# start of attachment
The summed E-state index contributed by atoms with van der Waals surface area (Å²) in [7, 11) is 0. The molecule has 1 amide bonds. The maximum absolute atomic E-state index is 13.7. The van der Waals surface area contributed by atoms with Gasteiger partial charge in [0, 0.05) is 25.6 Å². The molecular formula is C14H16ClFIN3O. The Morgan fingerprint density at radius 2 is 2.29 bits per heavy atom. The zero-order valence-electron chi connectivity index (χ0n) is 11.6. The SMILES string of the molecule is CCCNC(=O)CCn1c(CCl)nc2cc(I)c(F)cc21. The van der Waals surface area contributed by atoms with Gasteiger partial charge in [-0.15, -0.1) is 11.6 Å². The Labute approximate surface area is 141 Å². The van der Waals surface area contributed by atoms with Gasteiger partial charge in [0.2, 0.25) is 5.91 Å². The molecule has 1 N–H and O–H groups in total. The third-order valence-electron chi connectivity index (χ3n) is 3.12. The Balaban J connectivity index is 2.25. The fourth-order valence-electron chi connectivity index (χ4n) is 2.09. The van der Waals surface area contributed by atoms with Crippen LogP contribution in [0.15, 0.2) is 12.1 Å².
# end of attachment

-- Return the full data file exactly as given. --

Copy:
The summed E-state index contributed by atoms with van der Waals surface area (Å²) in [7, 11) is 0. The molecule has 1 amide bonds. The maximum absolute atomic E-state index is 13.7. The van der Waals surface area contributed by atoms with Gasteiger partial charge in [0, 0.05) is 25.6 Å². The molecular formula is C14H16ClFIN3O. The Morgan fingerprint density at radius 2 is 2.29 bits per heavy atom. The zero-order valence-electron chi connectivity index (χ0n) is 11.6. The SMILES string of the molecule is CCCNC(=O)CCn1c(CCl)nc2cc(I)c(F)cc21. The van der Waals surface area contributed by atoms with Gasteiger partial charge in [-0.15, -0.1) is 11.6 Å². The Labute approximate surface area is 141 Å². The van der Waals surface area contributed by atoms with Gasteiger partial charge in [0.2, 0.25) is 5.91 Å². The molecule has 1 N–H and O–H groups in total. The third-order valence-electron chi connectivity index (χ3n) is 3.12. The Balaban J connectivity index is 2.25. The fourth-order valence-electron chi connectivity index (χ4n) is 2.09. The van der Waals surface area contributed by atoms with Crippen LogP contribution in [0.15, 0.2) is 12.1 Å².